17 December 2010

My Mince Pies

Everyone has their own way of doing these - different pastries, different fillings, different family traditions to be followed. I love making mince pies but I don't actually like eating them so I base my recipes on Joe's reaction and therefore have created a recipe that's a bit Delia, a bit Nigella and a bit stolen from my Tante Marie cookery course. I do love the idea of making mini ones with stars on top a la Nigella and everyone else but I just can't be bothered to fork out for a tin that at the moment I'm probably only going to use once a year. I'll add it to my Amazon wishlist and see how much it calls to me. So anyway I make big ones with stars on top (sometimes I make macaroon topping which is a nice change if you are a bit over pied). I also buy my mincemeat - maybe next year I'll make Nigella's cranberry one but what with the hamper this year I think I may be biting off more than I can chew.

MINCE PIES (makes about 24 normal size pies)

240g plain flour
60g vegetable shortening/suet, or lard
60g cold butter
juice of 1 orange (or a couple of satsumas if that's what you have)
pinch of salt

350g mincemeat

milk to stick the lids on
icing sugar to dust

You will need a bun tray or two and I use the trusty magimix to make the pastry because it's quick and I'm lazy. I use a crinkle edged cutter but a plain circle would do just as well if that's what you've got.

1. Put the flour, suet/shortening/lard and small cubes of very cold butter in the freezer for 20 mins. Not quite sure why, Nigella recommends it and it does help make a very nice pastry.
My tuppaware of flour and fat

2. Squeeze the orange juice into a bowl, add the pinch of salt and put in the fridge.

3. After the 20 mins put the flour and fats into the magimix and blitz until it's all crumbly. Then start adding the orange juice whilst pulsing the mixture, stopping just before it comes together. The amount of liquid you use really just depends on the size of the orange. Sometimes I use it all and have to add a bit of chilled water sometimes I don't use all of the juice. You have to do this by eye I'm afraid.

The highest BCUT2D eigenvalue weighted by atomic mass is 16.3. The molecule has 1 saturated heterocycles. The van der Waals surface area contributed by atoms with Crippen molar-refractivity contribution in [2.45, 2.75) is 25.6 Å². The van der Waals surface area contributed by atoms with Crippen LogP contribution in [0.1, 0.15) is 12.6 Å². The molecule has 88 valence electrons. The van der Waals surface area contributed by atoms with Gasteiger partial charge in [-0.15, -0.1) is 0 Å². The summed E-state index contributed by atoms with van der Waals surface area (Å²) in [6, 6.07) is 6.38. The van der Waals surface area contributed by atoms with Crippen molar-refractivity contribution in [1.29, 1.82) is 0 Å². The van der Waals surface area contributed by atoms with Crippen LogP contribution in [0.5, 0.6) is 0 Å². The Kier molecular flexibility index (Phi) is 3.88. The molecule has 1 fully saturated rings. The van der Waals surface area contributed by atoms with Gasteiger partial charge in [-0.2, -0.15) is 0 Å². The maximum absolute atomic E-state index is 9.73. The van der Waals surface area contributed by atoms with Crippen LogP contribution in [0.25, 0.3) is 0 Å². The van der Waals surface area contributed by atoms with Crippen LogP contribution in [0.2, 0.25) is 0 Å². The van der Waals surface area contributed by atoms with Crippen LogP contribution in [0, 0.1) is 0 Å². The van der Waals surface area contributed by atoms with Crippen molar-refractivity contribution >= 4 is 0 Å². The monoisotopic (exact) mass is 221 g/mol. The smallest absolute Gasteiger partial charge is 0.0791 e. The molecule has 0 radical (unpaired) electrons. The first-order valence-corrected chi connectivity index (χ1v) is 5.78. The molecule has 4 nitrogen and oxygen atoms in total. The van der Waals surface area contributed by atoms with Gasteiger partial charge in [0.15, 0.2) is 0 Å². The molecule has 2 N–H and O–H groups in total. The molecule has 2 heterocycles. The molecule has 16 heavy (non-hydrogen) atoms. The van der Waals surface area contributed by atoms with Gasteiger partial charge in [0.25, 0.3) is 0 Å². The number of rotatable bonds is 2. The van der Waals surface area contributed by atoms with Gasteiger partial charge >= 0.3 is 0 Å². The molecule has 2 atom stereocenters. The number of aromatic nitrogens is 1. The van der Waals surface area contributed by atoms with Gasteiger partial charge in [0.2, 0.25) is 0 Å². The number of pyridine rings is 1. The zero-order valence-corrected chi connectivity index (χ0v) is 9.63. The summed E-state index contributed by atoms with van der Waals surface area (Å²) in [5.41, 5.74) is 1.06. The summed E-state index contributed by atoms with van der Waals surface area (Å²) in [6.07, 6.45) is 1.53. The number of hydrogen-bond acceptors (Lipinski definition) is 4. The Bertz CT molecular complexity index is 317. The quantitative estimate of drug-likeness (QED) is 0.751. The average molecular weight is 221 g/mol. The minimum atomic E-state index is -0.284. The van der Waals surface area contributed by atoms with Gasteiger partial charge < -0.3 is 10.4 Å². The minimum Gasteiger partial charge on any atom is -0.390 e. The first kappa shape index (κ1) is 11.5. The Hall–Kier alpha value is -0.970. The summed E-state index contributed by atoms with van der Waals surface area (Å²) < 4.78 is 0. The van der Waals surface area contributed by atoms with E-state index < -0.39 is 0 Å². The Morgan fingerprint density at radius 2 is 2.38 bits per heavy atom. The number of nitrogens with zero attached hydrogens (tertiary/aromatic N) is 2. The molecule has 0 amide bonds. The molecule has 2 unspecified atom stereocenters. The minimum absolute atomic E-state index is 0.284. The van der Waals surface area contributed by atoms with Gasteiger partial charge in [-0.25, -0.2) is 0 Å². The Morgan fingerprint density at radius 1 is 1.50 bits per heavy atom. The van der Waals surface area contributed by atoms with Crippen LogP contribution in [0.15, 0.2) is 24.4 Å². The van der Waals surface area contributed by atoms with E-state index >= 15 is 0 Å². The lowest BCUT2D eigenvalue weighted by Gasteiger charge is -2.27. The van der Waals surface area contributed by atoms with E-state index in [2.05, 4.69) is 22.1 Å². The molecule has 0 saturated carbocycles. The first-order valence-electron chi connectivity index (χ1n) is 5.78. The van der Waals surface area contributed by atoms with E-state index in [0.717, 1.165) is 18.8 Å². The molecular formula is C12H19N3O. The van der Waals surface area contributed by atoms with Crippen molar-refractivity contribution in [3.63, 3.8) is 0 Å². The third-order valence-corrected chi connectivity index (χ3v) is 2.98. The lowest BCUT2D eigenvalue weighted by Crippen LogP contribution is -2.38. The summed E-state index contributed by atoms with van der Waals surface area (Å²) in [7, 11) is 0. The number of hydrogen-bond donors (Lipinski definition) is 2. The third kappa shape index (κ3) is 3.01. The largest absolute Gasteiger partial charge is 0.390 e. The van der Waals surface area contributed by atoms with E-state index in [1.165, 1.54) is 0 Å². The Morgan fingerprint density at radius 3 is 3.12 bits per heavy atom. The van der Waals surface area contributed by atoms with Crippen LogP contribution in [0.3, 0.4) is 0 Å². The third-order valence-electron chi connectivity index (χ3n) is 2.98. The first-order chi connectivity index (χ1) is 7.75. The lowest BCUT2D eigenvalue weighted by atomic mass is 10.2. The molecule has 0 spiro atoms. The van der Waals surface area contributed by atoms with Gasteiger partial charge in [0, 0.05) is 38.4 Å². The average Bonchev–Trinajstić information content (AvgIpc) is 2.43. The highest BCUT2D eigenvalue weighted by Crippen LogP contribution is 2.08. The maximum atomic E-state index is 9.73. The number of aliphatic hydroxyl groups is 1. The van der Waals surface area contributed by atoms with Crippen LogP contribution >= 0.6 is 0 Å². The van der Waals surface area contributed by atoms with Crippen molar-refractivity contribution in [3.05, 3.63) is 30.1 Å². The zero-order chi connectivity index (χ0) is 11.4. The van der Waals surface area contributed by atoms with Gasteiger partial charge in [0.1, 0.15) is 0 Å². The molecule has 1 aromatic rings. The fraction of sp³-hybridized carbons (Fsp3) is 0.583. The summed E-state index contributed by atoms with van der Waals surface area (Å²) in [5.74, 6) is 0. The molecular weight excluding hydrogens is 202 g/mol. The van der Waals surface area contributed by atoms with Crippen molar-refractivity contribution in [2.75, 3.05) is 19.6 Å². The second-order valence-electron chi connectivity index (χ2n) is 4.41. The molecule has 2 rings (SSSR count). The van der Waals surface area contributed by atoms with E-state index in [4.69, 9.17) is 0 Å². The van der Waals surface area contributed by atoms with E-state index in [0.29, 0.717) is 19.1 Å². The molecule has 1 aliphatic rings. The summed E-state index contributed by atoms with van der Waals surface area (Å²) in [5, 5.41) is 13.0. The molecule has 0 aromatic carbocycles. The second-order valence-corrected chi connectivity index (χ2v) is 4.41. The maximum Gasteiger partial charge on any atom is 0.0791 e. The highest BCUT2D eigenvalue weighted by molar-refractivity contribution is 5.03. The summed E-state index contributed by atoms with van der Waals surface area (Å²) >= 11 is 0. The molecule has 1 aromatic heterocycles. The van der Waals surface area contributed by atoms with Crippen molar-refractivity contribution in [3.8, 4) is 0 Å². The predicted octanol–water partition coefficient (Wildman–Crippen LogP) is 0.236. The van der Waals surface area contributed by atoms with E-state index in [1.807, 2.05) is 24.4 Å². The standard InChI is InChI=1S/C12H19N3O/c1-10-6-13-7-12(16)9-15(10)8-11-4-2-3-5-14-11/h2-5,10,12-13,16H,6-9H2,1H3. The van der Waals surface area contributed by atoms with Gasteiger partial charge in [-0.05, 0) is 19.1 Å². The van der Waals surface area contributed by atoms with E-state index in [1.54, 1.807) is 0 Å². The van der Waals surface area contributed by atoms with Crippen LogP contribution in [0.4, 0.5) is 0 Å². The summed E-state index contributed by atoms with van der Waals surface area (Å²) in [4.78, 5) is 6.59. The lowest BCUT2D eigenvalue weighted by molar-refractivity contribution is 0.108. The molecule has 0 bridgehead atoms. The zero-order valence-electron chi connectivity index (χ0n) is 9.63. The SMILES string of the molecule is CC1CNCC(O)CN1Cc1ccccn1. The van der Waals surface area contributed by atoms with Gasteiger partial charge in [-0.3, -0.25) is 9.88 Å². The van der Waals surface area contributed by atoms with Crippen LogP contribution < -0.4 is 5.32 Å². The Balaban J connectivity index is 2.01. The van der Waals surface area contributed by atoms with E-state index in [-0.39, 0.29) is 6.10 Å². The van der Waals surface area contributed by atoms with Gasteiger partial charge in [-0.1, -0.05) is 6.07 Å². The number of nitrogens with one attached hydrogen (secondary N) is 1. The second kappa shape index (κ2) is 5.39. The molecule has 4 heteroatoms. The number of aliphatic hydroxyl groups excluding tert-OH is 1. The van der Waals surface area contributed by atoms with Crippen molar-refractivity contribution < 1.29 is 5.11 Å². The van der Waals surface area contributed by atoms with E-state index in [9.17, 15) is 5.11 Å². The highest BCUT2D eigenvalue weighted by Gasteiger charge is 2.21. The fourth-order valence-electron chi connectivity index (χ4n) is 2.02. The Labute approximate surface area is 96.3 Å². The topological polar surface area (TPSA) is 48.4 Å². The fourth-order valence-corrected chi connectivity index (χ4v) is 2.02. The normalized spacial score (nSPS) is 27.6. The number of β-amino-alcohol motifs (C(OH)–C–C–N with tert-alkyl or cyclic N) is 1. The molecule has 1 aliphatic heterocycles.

4. Anyway, when it looks like it's about to come together tip it out onto a floured surface and bring it together with your hands and knead it about a bit. Divide into two, make sort of flat discs out of them, cover in clingfilm and put in the fridge for half and hour. Pre-heat the oven to 220C/428F/Gas Mark 7.

5. When you are ready to make the pies roll one of the discs out of a floured surface. This is lovely pastry that's really stretchy so you can afford to roll it quite thin but remember you still need a good vehicle for the heavy mince meat. I usually cut out bottoms and tops at the same time - if I'm doing the star tops - so I know I've got even amounts.

Star mince pie tops
6. Place the cut circles in the bun tray and add a teaspoon on the mincemeat. I'm usually quite slapdash about this sort of thing but I actually think it's quite important to just smooth the mincemeat out a bit with the spoon. This makes the tops stay on better when the mincemeat gets all bubbly whilst cooking. Dab around the edge with some milk - I use my finger - and then place the star  on top pressing down on the ends slightly so the milk sticks them to the pie base (this will inevitably unstick during cooking).
Loaded mince pies

7. Cook for about 10 minutes - I check after 9 and take out when they look right to you.

8. You can make these up to a week ahead and just heat up for 2 mins in a hot oven before serving then sprinkle with a little icing sugar and serve with brandy butter.
Finished pies
They don't look that beautiful but they do look homemade!


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